Last week I noticed this headline on BBC News: 'Smarter' South East airport capacity needed. Having a natural interest in capacity, and also airports, the title sounded intriguing – what does the BBC actually mean by ‘smarter’ capacity? The focus of the news item was on a report by the London Assembly which has pointed out low utilisation of runway capacity at some of London’s airports, highlighting Stansted as being only 47% busy during 2012. Heathrow, on the other hand, was 99% busy. A commission is currently looking into options to expand capacity, and also to ‘identify ways in which we can make even better use of the capacity that already exists’.
One minor point which appears is interesting to note in passing – the ease with which capacity statistics can be misread by the audience. The BBC report states that Stansted was only 47% busy – actually the press release states that its capacity is 47% free. Only a small difference as it happens, but…
Anyway, here are the utilisation figures as presented by the London Assembly:
The question that immediately arises is what should the utilisation be? And here is the interesting difference between those who provision airports and those who provision servers and data centres. The implication of the study and the news report is that in the 3 airports that are not 99% busy there is wasted space, and that we need to find ways of better utilising them to maximise their full potential. The target is for the airports to be as busy as possible and the closer to 100% the better; that way more passengers can be flown without having to procure more airports.
Here on the other hand are the average CPU utilisations of some data centres and systems taken from three companies we have worked with recently:
This is utilisation at peak time across all systems! And these are not exceptions – have a look at the servers in your own organisation and you may well find this figure is around the 20% mark. Why is server CPU usage typically so low? On distributed platforms the idea is prevalent that the lower the utilisation the better. It’s when the CPU gets high that we have problems and things run slow, right? We have a monitoring tool, perhaps, which every time the CPU passes 70% fires off an alert or worse still an incident. And so conversely the lower the CPU usage the better and we look at a chart like the one above and breathe a sigh of relief.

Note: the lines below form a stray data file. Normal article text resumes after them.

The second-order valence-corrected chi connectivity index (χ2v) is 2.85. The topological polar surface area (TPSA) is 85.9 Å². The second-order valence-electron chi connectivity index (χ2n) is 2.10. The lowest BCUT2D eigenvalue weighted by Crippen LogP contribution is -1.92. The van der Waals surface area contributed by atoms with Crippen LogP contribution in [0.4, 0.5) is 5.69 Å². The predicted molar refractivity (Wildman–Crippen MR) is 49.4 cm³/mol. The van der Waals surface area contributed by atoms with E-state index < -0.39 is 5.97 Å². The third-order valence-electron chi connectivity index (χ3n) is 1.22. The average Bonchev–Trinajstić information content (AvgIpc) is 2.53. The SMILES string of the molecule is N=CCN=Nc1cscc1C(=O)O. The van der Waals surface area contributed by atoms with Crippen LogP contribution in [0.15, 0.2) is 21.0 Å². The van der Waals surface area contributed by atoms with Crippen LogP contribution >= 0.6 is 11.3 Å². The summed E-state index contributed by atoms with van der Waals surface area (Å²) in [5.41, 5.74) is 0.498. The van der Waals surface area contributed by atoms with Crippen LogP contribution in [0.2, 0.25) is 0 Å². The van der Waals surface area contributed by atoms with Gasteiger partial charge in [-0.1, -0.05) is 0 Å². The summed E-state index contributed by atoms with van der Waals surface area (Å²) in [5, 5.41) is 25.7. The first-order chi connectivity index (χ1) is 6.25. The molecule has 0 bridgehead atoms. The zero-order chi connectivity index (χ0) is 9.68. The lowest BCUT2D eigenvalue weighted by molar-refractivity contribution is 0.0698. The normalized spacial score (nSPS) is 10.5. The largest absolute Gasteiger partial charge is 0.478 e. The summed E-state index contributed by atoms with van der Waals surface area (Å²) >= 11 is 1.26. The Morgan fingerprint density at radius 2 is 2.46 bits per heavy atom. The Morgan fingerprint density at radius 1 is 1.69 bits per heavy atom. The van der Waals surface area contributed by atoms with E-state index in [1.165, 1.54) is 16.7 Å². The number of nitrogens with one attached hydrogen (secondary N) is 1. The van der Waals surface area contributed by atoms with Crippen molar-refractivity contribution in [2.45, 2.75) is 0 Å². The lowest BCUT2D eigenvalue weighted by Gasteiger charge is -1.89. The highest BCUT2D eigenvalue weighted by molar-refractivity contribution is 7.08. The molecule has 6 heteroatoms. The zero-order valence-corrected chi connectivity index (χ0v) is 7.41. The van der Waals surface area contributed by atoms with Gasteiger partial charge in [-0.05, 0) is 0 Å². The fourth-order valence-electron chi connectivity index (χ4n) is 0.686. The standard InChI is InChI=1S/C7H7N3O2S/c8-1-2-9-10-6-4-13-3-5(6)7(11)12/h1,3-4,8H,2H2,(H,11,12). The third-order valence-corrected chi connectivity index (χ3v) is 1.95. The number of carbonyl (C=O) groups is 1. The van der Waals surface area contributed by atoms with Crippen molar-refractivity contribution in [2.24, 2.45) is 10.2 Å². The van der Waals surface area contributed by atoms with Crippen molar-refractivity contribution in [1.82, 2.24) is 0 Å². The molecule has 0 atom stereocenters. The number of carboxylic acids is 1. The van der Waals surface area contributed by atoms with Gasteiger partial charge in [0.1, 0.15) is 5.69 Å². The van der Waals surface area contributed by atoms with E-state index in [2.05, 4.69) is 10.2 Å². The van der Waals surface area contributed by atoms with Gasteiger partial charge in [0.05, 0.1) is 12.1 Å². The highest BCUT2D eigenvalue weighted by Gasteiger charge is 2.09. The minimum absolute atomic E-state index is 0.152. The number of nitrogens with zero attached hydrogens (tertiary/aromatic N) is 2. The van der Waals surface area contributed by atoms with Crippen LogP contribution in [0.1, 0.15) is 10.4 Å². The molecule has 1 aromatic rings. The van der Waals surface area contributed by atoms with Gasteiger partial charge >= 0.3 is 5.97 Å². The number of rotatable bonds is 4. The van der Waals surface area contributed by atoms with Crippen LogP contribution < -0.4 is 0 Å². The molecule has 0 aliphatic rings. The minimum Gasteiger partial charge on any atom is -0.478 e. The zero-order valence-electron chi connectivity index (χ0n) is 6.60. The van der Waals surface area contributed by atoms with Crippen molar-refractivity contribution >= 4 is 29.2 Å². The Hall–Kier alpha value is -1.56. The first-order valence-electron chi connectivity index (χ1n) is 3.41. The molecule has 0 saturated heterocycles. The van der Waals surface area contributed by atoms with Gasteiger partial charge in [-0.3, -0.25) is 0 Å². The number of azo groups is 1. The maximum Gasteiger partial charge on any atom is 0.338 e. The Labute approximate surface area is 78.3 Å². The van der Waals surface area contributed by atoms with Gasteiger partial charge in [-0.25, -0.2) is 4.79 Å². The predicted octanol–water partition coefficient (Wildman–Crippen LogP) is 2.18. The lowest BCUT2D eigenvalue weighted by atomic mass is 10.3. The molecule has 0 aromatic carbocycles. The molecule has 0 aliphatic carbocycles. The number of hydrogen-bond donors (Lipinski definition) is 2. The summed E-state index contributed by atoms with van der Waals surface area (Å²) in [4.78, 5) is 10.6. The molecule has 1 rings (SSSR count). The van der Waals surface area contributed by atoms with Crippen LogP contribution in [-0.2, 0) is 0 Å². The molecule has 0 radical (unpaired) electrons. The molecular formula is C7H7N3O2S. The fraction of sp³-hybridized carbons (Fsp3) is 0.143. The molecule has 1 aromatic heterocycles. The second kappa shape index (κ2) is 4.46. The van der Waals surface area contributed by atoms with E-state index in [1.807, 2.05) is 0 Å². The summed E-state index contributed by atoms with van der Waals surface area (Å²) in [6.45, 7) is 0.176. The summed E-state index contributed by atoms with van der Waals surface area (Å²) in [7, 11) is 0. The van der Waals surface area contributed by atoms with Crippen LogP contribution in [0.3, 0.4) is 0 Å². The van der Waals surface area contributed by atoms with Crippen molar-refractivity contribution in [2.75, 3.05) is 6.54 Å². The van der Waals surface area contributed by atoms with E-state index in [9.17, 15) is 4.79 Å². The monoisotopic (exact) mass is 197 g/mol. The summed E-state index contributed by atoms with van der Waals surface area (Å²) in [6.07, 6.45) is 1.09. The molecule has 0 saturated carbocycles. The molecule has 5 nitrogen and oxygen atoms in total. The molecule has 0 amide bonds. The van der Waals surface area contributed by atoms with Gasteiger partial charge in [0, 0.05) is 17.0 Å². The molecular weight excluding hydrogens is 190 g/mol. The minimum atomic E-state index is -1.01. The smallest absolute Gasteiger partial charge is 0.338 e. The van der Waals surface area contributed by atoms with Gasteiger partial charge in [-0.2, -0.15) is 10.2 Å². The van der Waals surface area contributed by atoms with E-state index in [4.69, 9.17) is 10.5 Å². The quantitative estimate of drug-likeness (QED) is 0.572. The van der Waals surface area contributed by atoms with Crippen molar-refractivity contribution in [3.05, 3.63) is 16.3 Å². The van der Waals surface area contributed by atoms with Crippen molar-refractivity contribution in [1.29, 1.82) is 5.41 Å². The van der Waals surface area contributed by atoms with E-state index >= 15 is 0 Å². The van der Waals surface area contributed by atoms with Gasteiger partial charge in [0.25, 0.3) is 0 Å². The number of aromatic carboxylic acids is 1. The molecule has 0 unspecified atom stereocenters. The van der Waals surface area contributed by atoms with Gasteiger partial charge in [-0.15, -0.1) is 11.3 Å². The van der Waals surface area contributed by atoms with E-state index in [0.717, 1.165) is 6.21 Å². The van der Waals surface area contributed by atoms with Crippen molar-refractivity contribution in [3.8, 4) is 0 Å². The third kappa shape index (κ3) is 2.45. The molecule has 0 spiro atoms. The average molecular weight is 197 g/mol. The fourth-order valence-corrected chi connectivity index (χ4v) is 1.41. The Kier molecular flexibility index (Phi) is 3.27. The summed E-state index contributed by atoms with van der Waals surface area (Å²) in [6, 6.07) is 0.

There may well be several factors which mean that the ideal CPU utilisation is not 99% on every server, in fact that is rarely the case:
- Transaction driven systems will pass a point of utilisation where the response time of individual transactions becomes unacceptable – causing performance problems
- There may be a need to provide failover and backup for disaster recovery – assuring the availability of the system is acceptable
- There may be seasonal peaks or planned future growth in business demand which require more capacity than the current peak – need to ensure planned business demand can be processed
All of these may mean that 99% is not a good target to aim at. However they don’t mean that there is no target to aim at. There is a level – maybe 99%, maybe 70% – where performance becomes unacceptable. There is a required level of availability, which can be met by a set amount of headroom for failover. There is a certain amount of business demand that needs to be processed. Maybe when you take all these together it turns out that the servers shouldn’t be running at much above 50% at peak. But one thing we can learn from our friends with the airports; they shouldn’t be running at much under 50% either.
When servers are over capacity this can cause incidents, failures and system unavailability. When they are under capacity something happens which is becoming more of a problem to organisations in the current economic climate – money is wasted. It seems OK when it is just one server, or just ten servers, but when this is across a large organisation, maybe with thousands of servers, millions of pounds are being wasted. Capacity planning has to be a balancing act between performance, availability and demand on one hand, and cost on the other. This is one reason when at Capacitas we are involved in setting server thresholds we never just set red and amber upper thresholds, we also set a lower threshold (usually blue!) which the CPU peak should not go below. We have been finding it more and more common for organisations to request our assistance not mainly to solve typical capacity ‘issues’ but to help them with the underlying issue of having too much expensive capacity which is sitting there doing nothing.
In the end the difference between provisioning airports and servers probably comes down to one main factor: servers are a lot cheaper than airports. Even when there are thousands of them. But many organisations are still sitting on potential millions of savings which they could achieve simply by doing some proper capacity planning.